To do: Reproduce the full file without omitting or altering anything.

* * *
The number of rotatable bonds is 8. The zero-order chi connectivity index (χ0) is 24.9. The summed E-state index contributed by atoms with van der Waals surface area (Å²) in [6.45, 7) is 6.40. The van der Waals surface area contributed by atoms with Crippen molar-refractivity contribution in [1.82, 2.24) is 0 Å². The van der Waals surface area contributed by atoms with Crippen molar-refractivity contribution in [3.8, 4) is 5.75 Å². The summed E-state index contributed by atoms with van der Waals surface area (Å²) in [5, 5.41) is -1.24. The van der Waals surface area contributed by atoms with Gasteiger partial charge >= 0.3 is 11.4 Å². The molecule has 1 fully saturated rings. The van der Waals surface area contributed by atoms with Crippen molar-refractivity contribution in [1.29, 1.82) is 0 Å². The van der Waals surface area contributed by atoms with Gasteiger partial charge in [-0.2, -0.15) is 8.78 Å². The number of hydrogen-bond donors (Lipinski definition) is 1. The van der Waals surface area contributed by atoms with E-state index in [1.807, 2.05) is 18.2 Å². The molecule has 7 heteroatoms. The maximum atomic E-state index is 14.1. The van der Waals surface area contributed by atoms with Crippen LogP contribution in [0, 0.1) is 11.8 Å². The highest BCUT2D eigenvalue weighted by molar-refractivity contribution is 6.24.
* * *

The number of rotatable bonds is 8. The zero-order chi connectivity index (χ0) is 24.9. The summed E-state index contributed by atoms with van der Waals surface area (Å²) in [6.45, 7) is 6.40. The van der Waals surface area contributed by atoms with Crippen molar-refractivity contribution in [1.82, 2.24) is 0 Å². The van der Waals surface area contributed by atoms with Crippen molar-refractivity contribution in [3.8, 4) is 5.75 Å². The summed E-state index contributed by atoms with van der Waals surface area (Å²) in [5, 5.41) is -1.24. The van der Waals surface area contributed by atoms with Gasteiger partial charge >= 0.3 is 11.4 Å². The molecule has 1 fully saturated rings. The van der Waals surface area contributed by atoms with Crippen molar-refractivity contribution in [1.29, 1.82) is 0 Å². The van der Waals surface area contributed by atoms with Gasteiger partial charge in [-0.2, -0.15) is 8.78 Å². The number of hydrogen-bond donors (Lipinski definition) is 1. The van der Waals surface area contributed by atoms with E-state index in [1.807, 2.05) is 18.2 Å². The molecule has 7 heteroatoms. The maximum atomic E-state index is 14.1. The van der Waals surface area contributed by atoms with Crippen LogP contribution in [0, 0.1) is 11.8 Å². The highest BCUT2D eigenvalue weighted by molar-refractivity contribution is 6.24.